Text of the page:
Ayushmann Khurrana on Hindi Row: ‘We Can’t Put One Language At Forefront Whether It’s Old Or New’ | Exclusive

Actor Ayushmann Khurrana has expressed his views on the debate surrounding Hindi as India’s national language which was triggered after a Twitter exchange between Bollywood actor Ajay Devgn and Kannada star Kiccha Sudeep. Ayushmann, who is currently receiving rave reviews for his newly released movie Anek based on the political conflicts of Northeast India, said that India is home to different cultures and languages and hence “we cannot really put one language at the forefront.”

When we asked Ayushmann about his stand on the ongoing debate, the actor said, “I really don’t know what should be the criteria for this whether the newest language should be the national language or the oldest language should be the national language. It’s about jo aapki language hai wo aapko pasand hai. We cannot put one language at the forefront whether it’s old, new, or a mixture of languages. This is not that country. Hindi is a mixture of a lot of languages. Like in colloquial tongue, we usually mix three languages– Hindi, English, and Urdu. It’s like a buffet of languages in our country so every language and culture is important.”

Meanwhile, for Anek, Ayushmann has collaborated with director Anubhav Sinha for the second time. The duo has previously worked in the acclaimed film Article 15. “We keep on jamming on different subjects. Over the years, we have been in touch with each other regarding different subjects and opportunities. While shooting for Article 15, we discussed this subject. He eventually wrote a script and I got excited and we went ahead with it,” the actor said.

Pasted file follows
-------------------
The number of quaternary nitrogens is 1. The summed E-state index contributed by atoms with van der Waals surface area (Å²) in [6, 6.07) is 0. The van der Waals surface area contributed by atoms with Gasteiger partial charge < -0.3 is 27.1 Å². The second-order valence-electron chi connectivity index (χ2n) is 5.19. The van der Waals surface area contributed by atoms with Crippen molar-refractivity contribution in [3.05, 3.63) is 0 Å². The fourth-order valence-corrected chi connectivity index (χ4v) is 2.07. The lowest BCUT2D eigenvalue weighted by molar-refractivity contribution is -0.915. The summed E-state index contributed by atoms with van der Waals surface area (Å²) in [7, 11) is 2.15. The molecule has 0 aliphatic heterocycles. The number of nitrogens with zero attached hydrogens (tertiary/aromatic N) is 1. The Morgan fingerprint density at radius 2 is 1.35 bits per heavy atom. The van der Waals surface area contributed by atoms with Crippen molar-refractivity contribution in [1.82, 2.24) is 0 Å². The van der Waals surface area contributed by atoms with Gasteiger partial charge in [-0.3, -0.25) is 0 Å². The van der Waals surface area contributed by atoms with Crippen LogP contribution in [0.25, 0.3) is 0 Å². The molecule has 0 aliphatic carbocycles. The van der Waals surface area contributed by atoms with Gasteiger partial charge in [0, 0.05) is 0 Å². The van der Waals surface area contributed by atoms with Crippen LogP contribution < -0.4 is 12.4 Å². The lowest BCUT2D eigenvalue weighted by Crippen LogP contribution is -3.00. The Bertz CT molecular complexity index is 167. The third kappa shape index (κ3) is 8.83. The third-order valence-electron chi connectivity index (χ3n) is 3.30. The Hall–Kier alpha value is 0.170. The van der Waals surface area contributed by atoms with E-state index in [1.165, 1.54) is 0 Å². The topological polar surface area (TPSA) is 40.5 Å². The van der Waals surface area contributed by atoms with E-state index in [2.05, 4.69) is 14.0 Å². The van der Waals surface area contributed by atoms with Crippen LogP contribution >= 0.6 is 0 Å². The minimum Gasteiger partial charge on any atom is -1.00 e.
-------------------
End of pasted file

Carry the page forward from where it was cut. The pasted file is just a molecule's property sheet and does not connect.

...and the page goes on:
He continued, “The soul of the film is the same. It’s an extension of Article 15 for me because it’s about an issue. It’s the issue of discrimination again. But last time, it was about casteism. This time it’s about racism. It’s a different milieu but it’s uncharted territory for us. It’s all the more challenging.”

Over the years, Ayushmann has taken on stories that don’t easily become the subjects of mainstream cinema. From Vicky Donor and Dum Laga Ke Haisha to Badhaai Do and Chandigarh Kare Aashiqui, Ayushmann has simply established a separate genre for his cinema which not only talks about issues that matter but also deals with them with utmost honesty and sincerity.

Does he feel responsible as an artiste beyond his parts in these socially-relevant movies? Ayushmann said, “I have done a couple of films on the LGBTQ+ community, and of course, behind the scenes, I do some work but I don’t have to say it on camera. Now at the same time, it’s also the job of an artiste if you are working on a particular subject selflessly because historically films that are totally opposite to popular belief don’t do well on the big screen like Shubh Mangal Zyada Saavdhan had an opening of Rs 10 crore but did not make Rs 100 crore. It also holds true with Chandigarh Kare Aashiqui. I really feel for those subjects but I also know that they are huge risks because they are totally opposite to the popular conservative belief.

“For me, it’s a big step for an artiste and the same goes with Article 15 or Anek. You can’t look at them with a commercial lens or gaze. I guess if an artiste is doing three films a year and also taking more interest in social issues which are beyond the commercial realm of the stereotypical way of the prototype of a commercial hit, then that’s my way of expressing or supporting the community or the cause,” Ayushmann concluded.

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